This Hotel Was Once a 1940s Western Movie Set

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In renovating a former 1940s movie set into a hip motel, Matt French kept two things in mind: the "Western-lodge roots of the building" and "the nature of the desert: transparent and raw."

"All of Pioneertown was built as a movie set for filming," French explained of the preserved Joshua Tree, California attraction. And in its past life, "the motel was where the actors, directors, and producers stayed when they were in town." Now, though, Pioneertown Motel is a 20-room, desert-chic boutique stay with a curated feel.

Bringing in multiple designers for a layered approach was key. "This is not about one person coming in and making it perfect," French said. Collaborators on the project include Casey Keasler, a Portland, Oregon, interior designer and Ryan Norman Drobatz, who crafted the bedside tables, headboards, bathroom vanities, and closets. The result is more like a cared-for bed and breakfast. "It's really more than a motel," French mused. "It's become about community building."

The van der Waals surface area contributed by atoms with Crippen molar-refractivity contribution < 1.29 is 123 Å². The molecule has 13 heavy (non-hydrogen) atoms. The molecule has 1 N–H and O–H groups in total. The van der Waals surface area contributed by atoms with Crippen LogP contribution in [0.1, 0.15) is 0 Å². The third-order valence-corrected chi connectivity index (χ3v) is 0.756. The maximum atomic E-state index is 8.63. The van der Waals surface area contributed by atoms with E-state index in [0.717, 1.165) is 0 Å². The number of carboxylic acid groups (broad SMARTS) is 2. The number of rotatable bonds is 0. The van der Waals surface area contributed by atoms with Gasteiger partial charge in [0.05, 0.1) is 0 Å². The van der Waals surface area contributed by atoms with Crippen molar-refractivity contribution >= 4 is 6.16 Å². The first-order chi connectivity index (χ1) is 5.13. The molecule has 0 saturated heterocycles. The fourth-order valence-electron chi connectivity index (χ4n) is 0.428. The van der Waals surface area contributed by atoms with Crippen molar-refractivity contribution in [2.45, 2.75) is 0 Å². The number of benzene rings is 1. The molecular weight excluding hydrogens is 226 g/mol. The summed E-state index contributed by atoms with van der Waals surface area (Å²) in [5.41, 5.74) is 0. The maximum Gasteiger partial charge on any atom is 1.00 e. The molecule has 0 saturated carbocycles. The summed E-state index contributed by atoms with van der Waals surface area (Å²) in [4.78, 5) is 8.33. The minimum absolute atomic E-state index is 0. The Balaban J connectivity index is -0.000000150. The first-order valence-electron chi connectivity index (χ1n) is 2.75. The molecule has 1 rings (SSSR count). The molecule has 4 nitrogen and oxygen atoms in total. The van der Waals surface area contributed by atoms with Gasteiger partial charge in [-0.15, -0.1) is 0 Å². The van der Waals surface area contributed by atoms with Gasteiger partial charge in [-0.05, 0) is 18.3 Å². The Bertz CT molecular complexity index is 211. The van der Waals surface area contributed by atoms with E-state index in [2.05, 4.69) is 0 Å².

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Pioneertown Motel
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Exterior

The property never closed during the renovation, providing even more time to work on the design and let the concept evolve with greater intention.

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Pioneertown Motel
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Exterior

Lighting fixtures from Rejuvenation introduce an edgy vibe while still honoring the types of materials predominantly used during the 1940s, when the property functioned as a movie set.

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Pioneertown Motel room
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Room

Framed black-and-white art prints from Wilder California recall vintage vibes from the property's former chapter.

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Pioneertown Motel room
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Room

Closets in each room were designed by Ryan Norman Drobatz, with macrame-type curtains.

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Pioneertown Motel room
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Room

Woven tapestries and leather seating give the reinvented motel that Old West flair — but there's also an artisan-minded, elevated aesthetic.

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Pioneertown Motel room
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Bath

A black and white bathroom offers the appearance of a timeless design but it also doesn't detract from the natural desert surroundings, or the area's rich, vivid colors.


Based in Wisconsin, Kristine Hansen covers art, architecture, travel and food/drink, and lives in a 1920s bungalow.

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